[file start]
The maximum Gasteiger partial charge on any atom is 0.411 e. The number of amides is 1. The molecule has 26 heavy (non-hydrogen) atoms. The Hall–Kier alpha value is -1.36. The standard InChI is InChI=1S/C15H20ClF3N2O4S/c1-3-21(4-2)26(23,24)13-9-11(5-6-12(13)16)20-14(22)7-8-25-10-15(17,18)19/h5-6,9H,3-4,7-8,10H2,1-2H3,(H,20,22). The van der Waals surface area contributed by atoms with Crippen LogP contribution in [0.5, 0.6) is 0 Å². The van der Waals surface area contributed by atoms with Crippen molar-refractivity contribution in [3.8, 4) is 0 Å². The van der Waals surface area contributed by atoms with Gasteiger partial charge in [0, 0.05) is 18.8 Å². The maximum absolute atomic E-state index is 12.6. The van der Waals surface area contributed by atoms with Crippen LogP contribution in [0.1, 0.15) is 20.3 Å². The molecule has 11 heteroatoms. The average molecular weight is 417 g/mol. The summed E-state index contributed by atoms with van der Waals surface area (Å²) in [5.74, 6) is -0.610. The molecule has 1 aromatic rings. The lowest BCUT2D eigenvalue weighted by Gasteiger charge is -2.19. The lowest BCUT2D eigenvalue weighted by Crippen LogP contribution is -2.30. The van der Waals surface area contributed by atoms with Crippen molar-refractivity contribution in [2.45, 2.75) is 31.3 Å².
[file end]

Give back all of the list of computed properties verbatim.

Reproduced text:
The maximum Gasteiger partial charge on any atom is 0.411 e. The number of amides is 1. The molecule has 26 heavy (non-hydrogen) atoms. The Hall–Kier alpha value is -1.36. The standard InChI is InChI=1S/C15H20ClF3N2O4S/c1-3-21(4-2)26(23,24)13-9-11(5-6-12(13)16)20-14(22)7-8-25-10-15(17,18)19/h5-6,9H,3-4,7-8,10H2,1-2H3,(H,20,22). The van der Waals surface area contributed by atoms with Crippen LogP contribution in [0.5, 0.6) is 0 Å². The van der Waals surface area contributed by atoms with Crippen molar-refractivity contribution in [3.8, 4) is 0 Å². The van der Waals surface area contributed by atoms with Gasteiger partial charge in [0, 0.05) is 18.8 Å². The maximum absolute atomic E-state index is 12.6. The van der Waals surface area contributed by atoms with Crippen LogP contribution in [0.1, 0.15) is 20.3 Å². The molecule has 11 heteroatoms. The average molecular weight is 417 g/mol. The summed E-state index contributed by atoms with van der Waals surface area (Å²) in [5.74, 6) is -0.610. The molecule has 1 aromatic rings. The lowest BCUT2D eigenvalue weighted by Gasteiger charge is -2.19. The lowest BCUT2D eigenvalue weighted by Crippen LogP contribution is -2.30. The van der Waals surface area contributed by atoms with Crippen molar-refractivity contribution in [2.45, 2.75) is 31.3 Å².